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23 Nov 2011 13:00:31 GMT
The twentieth post in an occasional series that is intended to highlight songs that you might not have heard that I think are excellent - clandestine classics, if you will. Maybe they'll be by bands you've never heard of. Maybe they'll be by more familiar artists, but tracks that were squirelled away on b-sides, unpopular albums, radio sessions or music magazine cover-mounted CDs. Time will, undoubtedly, tell.
I wanted to feature something a little bit extra-special for the twentieth post in the Clandestine Classic series. So what have I gone for? A band that you probably don't remember. An album that you probably don't own. And an album track, rather than the accompanying hit single. See? Extra special.
The band in question were Furniture. Formed in 1979, various line-ups recorded a couple of early mini-LPs, but it wasn't until the mid-80s when the line-up settled down and the band signed to Stiff Records that things started to happen (you already know this isn't going to end well, don't you?). The band's third album, The Wrong People, featuring new tracks and re-recorded highlights from the first two mini-LPs, was released in 1986. Lead-off single Brilliant Mind hit the Top 30 and, I think (though I may well have misremembered) garnered Furniture an appearance on Terry Wogan's thrice-weekly TV chat show. Things were promising. But... there's always a but, isn't there? Stiff Records had liquidity problems, and couldn't produce any more copies of the album after the initial pressing of 30,000 copies sold out (which happened quickly, on the back of Brilliant Mind). No CD copies were produced at all, and this was 1986, when the CD was really starting to take off - the new-fangled digital format was tailor-made for the rich musical tapestries that Furniture were weaving, yet the two never came together. This was a travesty, really, because the songs on the album are complex affairs, marrying restrained jazz inflections with honed pop sensibilities and distinctive vocals.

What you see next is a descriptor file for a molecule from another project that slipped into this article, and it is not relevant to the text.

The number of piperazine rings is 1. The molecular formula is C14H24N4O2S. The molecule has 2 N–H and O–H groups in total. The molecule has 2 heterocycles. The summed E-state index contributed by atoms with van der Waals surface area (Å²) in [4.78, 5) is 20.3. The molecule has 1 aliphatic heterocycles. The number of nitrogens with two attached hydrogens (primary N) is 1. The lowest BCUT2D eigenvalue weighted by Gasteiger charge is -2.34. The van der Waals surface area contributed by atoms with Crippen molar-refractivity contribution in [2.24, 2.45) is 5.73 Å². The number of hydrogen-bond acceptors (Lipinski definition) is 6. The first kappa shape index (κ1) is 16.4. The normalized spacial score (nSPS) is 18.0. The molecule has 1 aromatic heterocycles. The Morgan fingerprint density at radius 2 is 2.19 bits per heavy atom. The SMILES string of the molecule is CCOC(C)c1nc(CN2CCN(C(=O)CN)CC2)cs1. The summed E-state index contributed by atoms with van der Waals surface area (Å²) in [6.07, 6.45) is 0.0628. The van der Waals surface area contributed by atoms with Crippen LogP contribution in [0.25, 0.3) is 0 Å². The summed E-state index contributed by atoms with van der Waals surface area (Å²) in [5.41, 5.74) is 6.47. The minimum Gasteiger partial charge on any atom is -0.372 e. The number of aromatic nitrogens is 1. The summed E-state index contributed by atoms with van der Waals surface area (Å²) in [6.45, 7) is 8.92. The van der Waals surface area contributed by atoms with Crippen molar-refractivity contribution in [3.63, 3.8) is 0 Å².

But never mind though. I bought a copy of the album on cassette so, unlike you, I know how good every single sodding track on it is. Sadly, cassette tape doesn't age well, and my Wrong People is oxidising at an alarming rate. Better hurry up and share something from it with you then, eh?
Choosing today's classic was hard, because there are so many outstanding tracks on the album. I could have chosen Brilliant Mind, but you've possibly (probably, if you listen to 6Music much) heard that already. I could have chosen the agenda-setting opener, Shake Like Judy Does, the up-tempo next single Love Your Shoes, the angry ode to jealousy that is Make Believe I'm Him or the heartbreaking paean to lost love, I Miss You. In fact, you could argue that the first six tracks of The Wrong People are as strong an opening as you are likely to find anywhere. Now if you were counting you'll have noticed I've only mentioned five tracks so far... which brings us nicely to today's offering, track four on side one of The Wrong People: She Gets Out The Scrapbook.